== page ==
Catalytic gasification is a promising technique applied in various clean coal technologies including the coal to hydrogen energy; the coal based synthetic natural gas (SNG), and the chemical looping coal conversions. Currently, a pressurized jetting fluidized bed is developed for large-scale SNG processes in China. Traditionally, gasification agents (mainly oxygen and steam) are introduced through a central jet and a conic distributor from the bottom of the gasifier, and the control of the solids temperature in the grid zone is a critical issue for the reactor design and scale-up. As a solution, a pair of high-speed air jets is embedded in the bed for the control of the gas solid reactions, and for suppressing the peak temperature of the bed. A quantitative description of the effect of the air jet on the bubble dynamics and the mass and heat transfer process is of great importance.
In this presentation, we report a comprehensive two-fluid model which combines the kinetic theory of the granular flow (TFM-KTGF) and the catalytic coal gasification. The model has been validated against a bench-scale air-char jetting fluidized bed coal gasifier, and applied in a PDU catalytic gasifier with two embedded air jets. Several important gas-solid hydrodynamic properties, such as the bed expansion, the bubble size and the jet penetration height were obtained via a careful post-processing of the simulation data, and compared with literature correlations. Specifically, the bubble size was obtained from an image post-process of the contours of the gas volume fraction by using MATLAB, and the jet penetration height was predicted by measuring the axial momentum dissipation of jets. The heterogeneous reactions of pyrolysis, char-O2 and char-H2O were taken into account along with the homogeneous reactions of methanation and water gas shift. The distributions of gas species concentrations (CO, CO, CH4, H2, H2O) were predicted.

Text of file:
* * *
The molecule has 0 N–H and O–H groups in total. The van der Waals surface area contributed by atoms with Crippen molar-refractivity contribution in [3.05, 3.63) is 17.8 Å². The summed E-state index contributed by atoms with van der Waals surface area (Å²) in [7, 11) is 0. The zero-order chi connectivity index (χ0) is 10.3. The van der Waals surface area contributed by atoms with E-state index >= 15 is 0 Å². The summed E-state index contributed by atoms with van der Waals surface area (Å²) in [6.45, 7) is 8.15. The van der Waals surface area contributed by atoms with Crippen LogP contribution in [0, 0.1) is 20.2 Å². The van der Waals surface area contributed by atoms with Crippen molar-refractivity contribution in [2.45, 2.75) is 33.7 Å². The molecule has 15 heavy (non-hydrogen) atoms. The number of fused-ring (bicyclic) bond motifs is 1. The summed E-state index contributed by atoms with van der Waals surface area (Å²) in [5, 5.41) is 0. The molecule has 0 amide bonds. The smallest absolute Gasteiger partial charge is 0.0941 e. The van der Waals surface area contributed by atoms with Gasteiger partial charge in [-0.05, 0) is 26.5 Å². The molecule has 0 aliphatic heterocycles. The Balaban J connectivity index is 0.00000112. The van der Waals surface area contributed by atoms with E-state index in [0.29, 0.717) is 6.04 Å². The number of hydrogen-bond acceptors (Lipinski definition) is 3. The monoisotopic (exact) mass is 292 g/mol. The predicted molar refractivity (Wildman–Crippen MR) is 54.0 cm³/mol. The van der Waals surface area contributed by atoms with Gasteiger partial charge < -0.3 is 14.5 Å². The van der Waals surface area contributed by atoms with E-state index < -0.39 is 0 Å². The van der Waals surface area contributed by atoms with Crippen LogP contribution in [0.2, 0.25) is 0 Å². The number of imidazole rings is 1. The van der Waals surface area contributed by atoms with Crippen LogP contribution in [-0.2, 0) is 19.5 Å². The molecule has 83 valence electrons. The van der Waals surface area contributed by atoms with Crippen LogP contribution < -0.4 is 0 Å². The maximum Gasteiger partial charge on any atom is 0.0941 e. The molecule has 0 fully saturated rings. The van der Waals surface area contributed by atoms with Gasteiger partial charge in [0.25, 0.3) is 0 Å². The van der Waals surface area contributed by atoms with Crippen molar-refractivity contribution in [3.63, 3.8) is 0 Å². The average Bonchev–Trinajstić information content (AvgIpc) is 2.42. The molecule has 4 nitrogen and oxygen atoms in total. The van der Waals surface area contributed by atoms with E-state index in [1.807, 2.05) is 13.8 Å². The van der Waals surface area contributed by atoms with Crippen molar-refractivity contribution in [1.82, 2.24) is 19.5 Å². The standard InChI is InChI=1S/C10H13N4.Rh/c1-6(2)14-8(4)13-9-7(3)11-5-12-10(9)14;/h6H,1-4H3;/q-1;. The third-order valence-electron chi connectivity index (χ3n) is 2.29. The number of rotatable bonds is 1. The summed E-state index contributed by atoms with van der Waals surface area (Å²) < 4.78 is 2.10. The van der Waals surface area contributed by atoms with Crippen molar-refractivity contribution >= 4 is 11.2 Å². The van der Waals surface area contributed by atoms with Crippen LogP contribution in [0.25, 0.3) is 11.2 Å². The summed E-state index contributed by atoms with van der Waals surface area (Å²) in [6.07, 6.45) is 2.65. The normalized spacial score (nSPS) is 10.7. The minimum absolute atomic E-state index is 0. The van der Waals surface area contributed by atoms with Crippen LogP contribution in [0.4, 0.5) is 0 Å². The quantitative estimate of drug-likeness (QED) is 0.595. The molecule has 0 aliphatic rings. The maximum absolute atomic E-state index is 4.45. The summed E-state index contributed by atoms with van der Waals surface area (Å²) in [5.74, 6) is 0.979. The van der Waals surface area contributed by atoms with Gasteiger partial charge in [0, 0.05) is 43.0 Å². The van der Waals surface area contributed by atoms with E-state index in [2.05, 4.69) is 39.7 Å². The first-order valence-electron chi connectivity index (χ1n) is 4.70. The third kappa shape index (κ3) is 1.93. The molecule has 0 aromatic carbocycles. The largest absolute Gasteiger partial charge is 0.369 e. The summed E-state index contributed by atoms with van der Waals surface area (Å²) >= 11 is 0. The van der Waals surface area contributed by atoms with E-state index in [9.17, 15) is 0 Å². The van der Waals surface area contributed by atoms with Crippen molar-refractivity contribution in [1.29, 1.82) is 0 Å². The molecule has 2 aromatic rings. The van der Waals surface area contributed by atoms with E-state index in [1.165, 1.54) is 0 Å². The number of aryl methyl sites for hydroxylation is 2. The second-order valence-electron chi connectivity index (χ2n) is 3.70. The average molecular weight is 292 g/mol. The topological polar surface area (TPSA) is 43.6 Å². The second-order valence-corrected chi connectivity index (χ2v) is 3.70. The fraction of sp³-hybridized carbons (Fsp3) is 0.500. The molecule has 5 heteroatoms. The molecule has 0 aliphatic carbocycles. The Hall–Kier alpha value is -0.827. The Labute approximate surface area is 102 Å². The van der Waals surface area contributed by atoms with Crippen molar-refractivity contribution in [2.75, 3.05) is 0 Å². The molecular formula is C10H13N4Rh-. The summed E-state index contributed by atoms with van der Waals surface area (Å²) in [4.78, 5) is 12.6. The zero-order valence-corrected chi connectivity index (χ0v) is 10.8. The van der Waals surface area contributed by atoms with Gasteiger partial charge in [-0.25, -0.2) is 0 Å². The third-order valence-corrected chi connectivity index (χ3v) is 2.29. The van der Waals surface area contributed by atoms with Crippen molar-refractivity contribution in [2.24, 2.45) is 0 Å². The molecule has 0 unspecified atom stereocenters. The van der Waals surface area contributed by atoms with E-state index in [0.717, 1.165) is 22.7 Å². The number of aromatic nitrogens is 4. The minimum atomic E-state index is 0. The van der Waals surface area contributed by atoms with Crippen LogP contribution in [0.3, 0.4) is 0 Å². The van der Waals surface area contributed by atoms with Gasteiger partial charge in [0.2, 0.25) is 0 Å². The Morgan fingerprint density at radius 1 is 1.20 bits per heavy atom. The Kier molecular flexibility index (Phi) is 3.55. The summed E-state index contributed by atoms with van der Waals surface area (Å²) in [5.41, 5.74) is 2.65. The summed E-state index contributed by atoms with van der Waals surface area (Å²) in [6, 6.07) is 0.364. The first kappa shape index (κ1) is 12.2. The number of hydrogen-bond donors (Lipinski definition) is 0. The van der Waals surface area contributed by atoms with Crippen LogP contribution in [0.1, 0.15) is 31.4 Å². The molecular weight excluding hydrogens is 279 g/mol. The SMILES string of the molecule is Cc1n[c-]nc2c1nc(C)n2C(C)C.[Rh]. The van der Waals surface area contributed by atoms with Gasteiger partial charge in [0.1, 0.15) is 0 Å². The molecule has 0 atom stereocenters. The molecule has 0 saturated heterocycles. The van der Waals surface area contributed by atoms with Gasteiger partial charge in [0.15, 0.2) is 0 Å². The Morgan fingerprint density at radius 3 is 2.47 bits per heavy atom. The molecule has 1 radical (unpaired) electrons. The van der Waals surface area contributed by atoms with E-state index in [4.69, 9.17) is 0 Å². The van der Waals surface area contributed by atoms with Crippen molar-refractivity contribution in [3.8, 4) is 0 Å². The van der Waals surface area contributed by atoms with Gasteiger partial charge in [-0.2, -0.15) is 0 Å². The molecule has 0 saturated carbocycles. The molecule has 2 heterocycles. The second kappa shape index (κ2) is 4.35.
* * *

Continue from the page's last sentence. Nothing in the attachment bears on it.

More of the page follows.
The simulation results showed that the two embedded jets developed separately, and interacted with the surrounding bubbles. Of particular note, the rising bubbles were split by the jet-induced shear layer, and a high temperature zone with a maximum over 1400 K was observed along the jet pathway due to the rapid combustion of char particles. The conversion efficiencies of carbon and steam were computed based on the outlet gas species concentrations, and agreed with the experimental results. Overall, the embedded high-speed air jets revealed a potential of improving the gasifiers’ performance via an enhancement of the mass and heat transfer of gas and solids.
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